Oriental Therapies refers to any sort of negative impact on the body, as a pernicious influence, whether it be bacterial or viral. This can be an external pernicious influence (EPI) which is a superficial attack (such as an upper respiratory tract infection) or if left unchecked can develop into an internal pernicious influence (IPI) which is on a deeper level and harder to treat, (such as a lower respiratory tract infection or pneumonia). I wanted to keep this virus at a superficial level so it wouldn’t enter too deeply into my body.

The body’s natural defense against any sort of attack is the inflammatory response, such as phlegm created in response to foreign bodies in the upper respiratory tract. However an exaggerated inflammatory response can be harmful, as seen in autoimmune disorders. In Oriental Therapies, inflammation is synonymous with the condition of Damp, which makes sense when you think of phlegm – a sticky, damp substance. Damp also creates a sense of heaviness and lethargy, as well as the brain fog so often associated with Covid, or most illnesses for that matter.

Certain foods exacerbate Damp, whereas other foods help to break it down. Foods such as red meat, alcohol, refined sugars, saturated fats, yeast, dairy, bananas, tomato concentrate and orange juice are examples of foods which create damp in the body. This makes sense when you consider the texture of these and how they make you feel after ingesting them.

Other foods help to break down damp. These include just about anything with a bitter flavour (so under-represented in the western diet!), pears, basil, green tea, garlic, seaweed, ginger, lemon, barley, buckwheat, rye.

With this in mind, my drink of choice is green tea with lemon, honey and ginger, (as well as lots of water!) I make a big pot and simply sip it over a few hours.

My lunch of choice is a simple soup with cooked chicken, soba noodles (made from buckwheat), greens, carrot, miso, garlic, ginger and seaweed, all thrown in together. It smells amazing and I’m grateful that I haven’t lost my sense of smell! A toast of rye sourdough with butter is the perfect accompaniment.

My dinner of choice is a simple curry made with whatever veggies I have on hand. At the moment these include onion, choko (thank you neighbours for sharing these from your garden!), potato, mushrooms and greens, and served with rice. Curry is a pungent flavour which is renown in Oriental Therapies for expelling EPI’s.

I’ve also been craving pears and shortbread biscuits. The chocolate easter eggs that I was craving last week, I cannot stand the sight of, this week!

This is hardly the time to be indulging in raw foods as these are harder for the body to digest according to Oriental therapies, which claims that these subdue the digestive fire. On the other hand, cooked foods are already ‘partially digested’. The same is true of drinking cold drinks which ‘put out the digestive fire’.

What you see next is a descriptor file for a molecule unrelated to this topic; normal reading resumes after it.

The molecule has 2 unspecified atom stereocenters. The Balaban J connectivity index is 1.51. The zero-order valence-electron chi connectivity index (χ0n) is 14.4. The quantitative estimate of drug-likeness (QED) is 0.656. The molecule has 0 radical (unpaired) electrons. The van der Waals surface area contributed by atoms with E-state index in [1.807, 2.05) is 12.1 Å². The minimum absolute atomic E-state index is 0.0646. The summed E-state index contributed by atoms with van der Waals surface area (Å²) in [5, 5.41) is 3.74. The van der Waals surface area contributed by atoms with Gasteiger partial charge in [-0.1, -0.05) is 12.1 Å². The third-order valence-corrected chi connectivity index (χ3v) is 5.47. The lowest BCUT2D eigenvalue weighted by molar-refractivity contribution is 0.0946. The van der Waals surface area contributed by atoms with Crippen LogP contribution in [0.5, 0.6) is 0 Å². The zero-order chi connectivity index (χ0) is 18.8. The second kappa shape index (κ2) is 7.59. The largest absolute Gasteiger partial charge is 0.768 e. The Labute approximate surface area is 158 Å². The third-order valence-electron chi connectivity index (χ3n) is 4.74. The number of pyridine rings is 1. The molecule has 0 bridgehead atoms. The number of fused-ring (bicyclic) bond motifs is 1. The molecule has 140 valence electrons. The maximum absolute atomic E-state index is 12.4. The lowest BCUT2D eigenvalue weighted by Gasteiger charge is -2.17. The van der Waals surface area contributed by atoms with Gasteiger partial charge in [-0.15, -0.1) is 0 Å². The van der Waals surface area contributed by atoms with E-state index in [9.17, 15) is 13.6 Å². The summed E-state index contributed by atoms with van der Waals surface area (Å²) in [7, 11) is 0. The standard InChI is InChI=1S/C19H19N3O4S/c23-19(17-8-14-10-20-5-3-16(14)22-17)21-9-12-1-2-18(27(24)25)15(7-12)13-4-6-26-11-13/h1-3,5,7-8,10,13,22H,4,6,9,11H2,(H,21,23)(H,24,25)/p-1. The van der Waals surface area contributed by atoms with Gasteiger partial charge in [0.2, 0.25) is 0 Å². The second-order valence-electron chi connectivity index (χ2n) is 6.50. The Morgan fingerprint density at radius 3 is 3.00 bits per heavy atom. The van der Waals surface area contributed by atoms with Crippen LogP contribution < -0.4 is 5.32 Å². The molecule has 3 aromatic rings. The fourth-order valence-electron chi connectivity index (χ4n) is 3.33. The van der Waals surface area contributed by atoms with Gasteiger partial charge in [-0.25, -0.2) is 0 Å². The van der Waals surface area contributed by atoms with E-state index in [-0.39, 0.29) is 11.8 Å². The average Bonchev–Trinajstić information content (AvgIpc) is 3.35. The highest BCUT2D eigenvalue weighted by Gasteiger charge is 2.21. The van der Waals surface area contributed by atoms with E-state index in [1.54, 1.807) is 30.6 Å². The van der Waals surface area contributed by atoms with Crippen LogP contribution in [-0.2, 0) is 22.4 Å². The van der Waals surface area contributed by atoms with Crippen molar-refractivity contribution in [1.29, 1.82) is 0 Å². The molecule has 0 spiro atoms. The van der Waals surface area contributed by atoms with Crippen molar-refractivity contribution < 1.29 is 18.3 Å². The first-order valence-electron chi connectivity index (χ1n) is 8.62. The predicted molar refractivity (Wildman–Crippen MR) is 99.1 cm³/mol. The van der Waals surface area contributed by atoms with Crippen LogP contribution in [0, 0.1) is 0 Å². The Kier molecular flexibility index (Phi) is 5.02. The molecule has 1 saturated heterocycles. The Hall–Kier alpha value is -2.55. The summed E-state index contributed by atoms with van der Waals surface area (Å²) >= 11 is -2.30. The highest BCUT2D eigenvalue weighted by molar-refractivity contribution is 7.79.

The beauty of Oriental Therapy is that it is very much about the individual rather than a ‘one size fits all’ approach. So if the sound of these foods sounds totally unappealing to you, then by all means find some that do. Tune into your body and listen to what it has to say to you. By all means experiment. If you are craving a particular food, notice how it makes you feel after ingesting it. Your body will tell you.

If you have been forced into isolation through Covid, or any other illness, take this time to practice self care. If you feel like binge watching your favourite series, give yourself permission. If you feel like sleeping in the day, give yourself permission. If you feel like sorting through your wardrobe, give yourself permission. If you feel like sitting and looking for images in the clouds, give yourself permission. This is not a time of ‘shoulds’ but a time of being in the moment and deciding how you want to spend that moment, for after all, life is a series of consecutive moments.

Yoga has taught me to listen to my body, ask what it needs in the moment, and honour that. If I feel too tired to sit upright for meditation, I can do so in a semi reclined position, or in Viparita Kirani (legs up the wall), or in supported Bridge pose, with a bolster under my sacrum.

I ask myself, where do I feel tension in my body, and what can I do to relieve it. If my body is fighting a virus and I am feeling tired, this is not a time for vigorous sun salutations, but a time for gentle stretching and restorative poses. I don’t overthink it, but rather step on the mat and be guided by my body.

So if you find yourself forced into isolation, allow this time to be one of self care and nurturing, whatever that means to you. You are here and now, so you may as well enjoy it! Allow yourself to let go of expectations. Allow yourself to play, to rest, to restore, to be.